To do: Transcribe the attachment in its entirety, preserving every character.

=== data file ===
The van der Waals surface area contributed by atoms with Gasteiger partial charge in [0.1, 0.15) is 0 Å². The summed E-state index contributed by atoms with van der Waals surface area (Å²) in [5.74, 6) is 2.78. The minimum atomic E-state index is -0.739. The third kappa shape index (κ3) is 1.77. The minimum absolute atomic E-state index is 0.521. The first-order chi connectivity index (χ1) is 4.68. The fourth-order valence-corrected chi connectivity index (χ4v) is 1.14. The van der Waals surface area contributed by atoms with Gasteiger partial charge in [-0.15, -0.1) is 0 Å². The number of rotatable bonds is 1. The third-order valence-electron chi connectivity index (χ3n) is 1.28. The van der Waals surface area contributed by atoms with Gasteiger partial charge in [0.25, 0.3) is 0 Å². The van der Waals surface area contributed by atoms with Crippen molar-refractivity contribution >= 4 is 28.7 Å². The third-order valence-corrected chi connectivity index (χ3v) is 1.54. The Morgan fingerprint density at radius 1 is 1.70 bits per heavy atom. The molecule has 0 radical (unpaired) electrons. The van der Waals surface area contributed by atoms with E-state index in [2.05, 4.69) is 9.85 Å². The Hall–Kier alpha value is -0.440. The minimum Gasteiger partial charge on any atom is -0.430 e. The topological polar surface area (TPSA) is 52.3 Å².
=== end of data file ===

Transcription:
The van der Waals surface area contributed by atoms with Gasteiger partial charge in [0.1, 0.15) is 0 Å². The summed E-state index contributed by atoms with van der Waals surface area (Å²) in [5.74, 6) is 2.78. The minimum atomic E-state index is -0.739. The third kappa shape index (κ3) is 1.77. The minimum absolute atomic E-state index is 0.521. The first-order chi connectivity index (χ1) is 4.68. The fourth-order valence-corrected chi connectivity index (χ4v) is 1.14. The van der Waals surface area contributed by atoms with Gasteiger partial charge in [-0.15, -0.1) is 0 Å². The number of rotatable bonds is 1. The third-order valence-electron chi connectivity index (χ3n) is 1.28. The van der Waals surface area contributed by atoms with Gasteiger partial charge in [0.25, 0.3) is 0 Å². The van der Waals surface area contributed by atoms with Crippen molar-refractivity contribution >= 4 is 28.7 Å². The third-order valence-corrected chi connectivity index (χ3v) is 1.54. The Morgan fingerprint density at radius 1 is 1.70 bits per heavy atom. The molecule has 0 radical (unpaired) electrons. The van der Waals surface area contributed by atoms with E-state index in [2.05, 4.69) is 9.85 Å². The Hall–Kier alpha value is -0.440. The minimum Gasteiger partial charge on any atom is -0.430 e. The topological polar surface area (TPSA) is 52.3 Å².